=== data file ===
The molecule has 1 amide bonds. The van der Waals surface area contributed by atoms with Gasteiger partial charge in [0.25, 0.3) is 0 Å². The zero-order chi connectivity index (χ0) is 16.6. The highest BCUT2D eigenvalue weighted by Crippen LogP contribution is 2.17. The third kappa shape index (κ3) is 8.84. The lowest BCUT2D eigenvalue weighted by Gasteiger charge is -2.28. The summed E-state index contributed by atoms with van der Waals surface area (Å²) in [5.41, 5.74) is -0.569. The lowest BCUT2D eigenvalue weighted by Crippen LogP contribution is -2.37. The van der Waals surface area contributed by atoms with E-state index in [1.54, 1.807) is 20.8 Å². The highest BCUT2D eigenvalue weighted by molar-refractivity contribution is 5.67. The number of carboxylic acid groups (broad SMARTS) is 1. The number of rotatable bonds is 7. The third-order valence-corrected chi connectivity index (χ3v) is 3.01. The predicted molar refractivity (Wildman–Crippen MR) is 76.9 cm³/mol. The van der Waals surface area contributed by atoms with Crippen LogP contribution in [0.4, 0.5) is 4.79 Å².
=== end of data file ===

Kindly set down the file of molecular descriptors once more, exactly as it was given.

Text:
The molecule has 1 amide bonds. The van der Waals surface area contributed by atoms with Gasteiger partial charge in [0.25, 0.3) is 0 Å². The zero-order chi connectivity index (χ0) is 16.6. The highest BCUT2D eigenvalue weighted by Crippen LogP contribution is 2.17. The third kappa shape index (κ3) is 8.84. The lowest BCUT2D eigenvalue weighted by Gasteiger charge is -2.28. The summed E-state index contributed by atoms with van der Waals surface area (Å²) in [5.41, 5.74) is -0.569. The lowest BCUT2D eigenvalue weighted by Crippen LogP contribution is -2.37. The van der Waals surface area contributed by atoms with E-state index in [1.54, 1.807) is 20.8 Å². The highest BCUT2D eigenvalue weighted by molar-refractivity contribution is 5.67. The number of carboxylic acid groups (broad SMARTS) is 1. The number of rotatable bonds is 7. The third-order valence-corrected chi connectivity index (χ3v) is 3.01. The predicted molar refractivity (Wildman–Crippen MR) is 76.9 cm³/mol. The van der Waals surface area contributed by atoms with Crippen LogP contribution in [0.4, 0.5) is 4.79 Å².